1 Reply Latest reply on Dec 31, 2007 10:24 AM by paulfeuer

    Design Pattern / Best Practice Question


      I have been using Flex for a while now, but there is a scenario which I still have not found a solution I'm entirely happy with. I'm wondering if anyone else out there might have suggestions on a design pattern or best practice.

      Suppose I have a view which depends on model data which resides in some back end systems. That model data may or may not have been loaded (e.g. via a web service or remote object call) at the time the view is displayed.

      I don't know if the user will ever visit this part of the application so I would prefer to defer retrieval of the data until the user actually navigates to this view. Or I want to retrieve the data each time the view is displayed because the data is dynamic and could change between one presentation of the view and the next.

      Because the data comes from several systems, I cannot simply make one service call and display the view when it completes and all the data is available. I need to call several services which could complete in any order but I only want to display my view after I know all of them have completed and all of the model data is available. Otherwise, I can present the user an incomplete view (e.g. some combo boxes are empty until the corresponding service call to get the data completes).

      The solution I like best so far is to dispatch a single event (I am using Cairngorm) handled by a single command which acts as the caller and responder for all of the services. This command then remembers which responses it has received and dispatches another event to navigate to the view once all the results have returned.

      If the services being called are used in different combinations on different screens, this results in proliferation of events and commands. An event and command for each service and additional events and commands to bundle the services and the handling of their responses in the right combinations for each of the views.

      Another approach is to have some helper class listen for all of the model changes and only display the view when the model enters some state that is acceptable. It is sometimes difficult to determine just by looking at the model whether it is in the right state (e.g. how can I tell that a collection is the new collection that should just have been requested versus an old one lingering from a previous call). The logic required can get kind of convoluted and brittle.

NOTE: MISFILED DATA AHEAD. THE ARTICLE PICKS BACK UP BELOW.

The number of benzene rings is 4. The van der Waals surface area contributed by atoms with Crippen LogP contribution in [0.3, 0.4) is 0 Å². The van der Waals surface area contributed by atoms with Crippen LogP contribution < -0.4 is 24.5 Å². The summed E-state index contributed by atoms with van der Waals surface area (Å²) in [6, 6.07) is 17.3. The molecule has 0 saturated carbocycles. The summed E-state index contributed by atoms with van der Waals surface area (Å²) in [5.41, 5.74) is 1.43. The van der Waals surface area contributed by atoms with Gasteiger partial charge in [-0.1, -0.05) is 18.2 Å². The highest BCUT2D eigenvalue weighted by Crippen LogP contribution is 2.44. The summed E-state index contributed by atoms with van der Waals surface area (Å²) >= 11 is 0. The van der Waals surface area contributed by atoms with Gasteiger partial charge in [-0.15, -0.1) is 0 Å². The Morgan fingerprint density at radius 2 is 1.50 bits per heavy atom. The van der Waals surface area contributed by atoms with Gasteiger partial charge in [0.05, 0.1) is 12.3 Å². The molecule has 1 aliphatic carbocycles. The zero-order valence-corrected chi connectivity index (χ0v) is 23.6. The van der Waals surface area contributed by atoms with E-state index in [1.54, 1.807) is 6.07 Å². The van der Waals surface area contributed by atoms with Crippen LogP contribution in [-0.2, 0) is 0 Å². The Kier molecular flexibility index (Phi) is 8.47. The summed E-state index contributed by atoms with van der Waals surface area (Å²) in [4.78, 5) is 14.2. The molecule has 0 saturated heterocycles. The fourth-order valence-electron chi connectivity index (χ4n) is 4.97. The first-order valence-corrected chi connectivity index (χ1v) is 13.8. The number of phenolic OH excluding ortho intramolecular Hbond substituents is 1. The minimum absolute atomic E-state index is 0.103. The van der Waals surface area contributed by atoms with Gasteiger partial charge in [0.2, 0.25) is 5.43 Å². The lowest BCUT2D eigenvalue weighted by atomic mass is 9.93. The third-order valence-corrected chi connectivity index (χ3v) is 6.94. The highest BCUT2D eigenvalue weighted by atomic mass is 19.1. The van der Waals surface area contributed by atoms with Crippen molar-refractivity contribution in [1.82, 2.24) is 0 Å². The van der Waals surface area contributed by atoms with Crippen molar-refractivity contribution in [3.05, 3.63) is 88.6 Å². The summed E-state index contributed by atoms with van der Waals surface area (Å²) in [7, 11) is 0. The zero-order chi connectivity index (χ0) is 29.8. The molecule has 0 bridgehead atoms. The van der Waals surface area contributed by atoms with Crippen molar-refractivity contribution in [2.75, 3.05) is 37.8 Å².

Basically, all of the solutions I've come up with so far seem less than ideal and a little hackish. I keep thinking there is some elegant solution out there that I am just missing ... but so far, no luck finding it. Thoughts?


        • 1. Re: Design Pattern / Best Practice Question
          i think a service class is right - to coordinate your calls. i would have 1 event per call (so you could listen to individual responses if you wanted to).

          then i would use a flag. if you want to check for staleness, you would probably want two objects to map your service flag to lastRequested and lastCompleted. when you check, check if it's completed, and if it's not stale and that your lastRequested is less than lastCompleted (meaning that you're not currently waiting, i.e. you've returned since making a request). then make the request and update your lastRequested.

          here's a snippet of what i mean.


          public static const SVC1_LOADED:int = 1;
          public static const SVC2_LOADED:int = 2;
          public static const SVC3_LOADED:int = 4;
          public static const SVCALL_LOADED:int = 7;
          private var completedFlag:int = 0;

          then each call would have it's own callback.

          private function onSvc1Complete( evt:Event):void {
          completedFlag |= SVC1_LOADED;
          lastCompleted[ SVC1_LOADED ] = getTimer();
          dispatchEvent( new Event("svc1complete") );
          private function checkDone():void{
          if( completedFlag == SVCALL_LOADED )
          dispatchEvent(new Event( "allLoaded" ));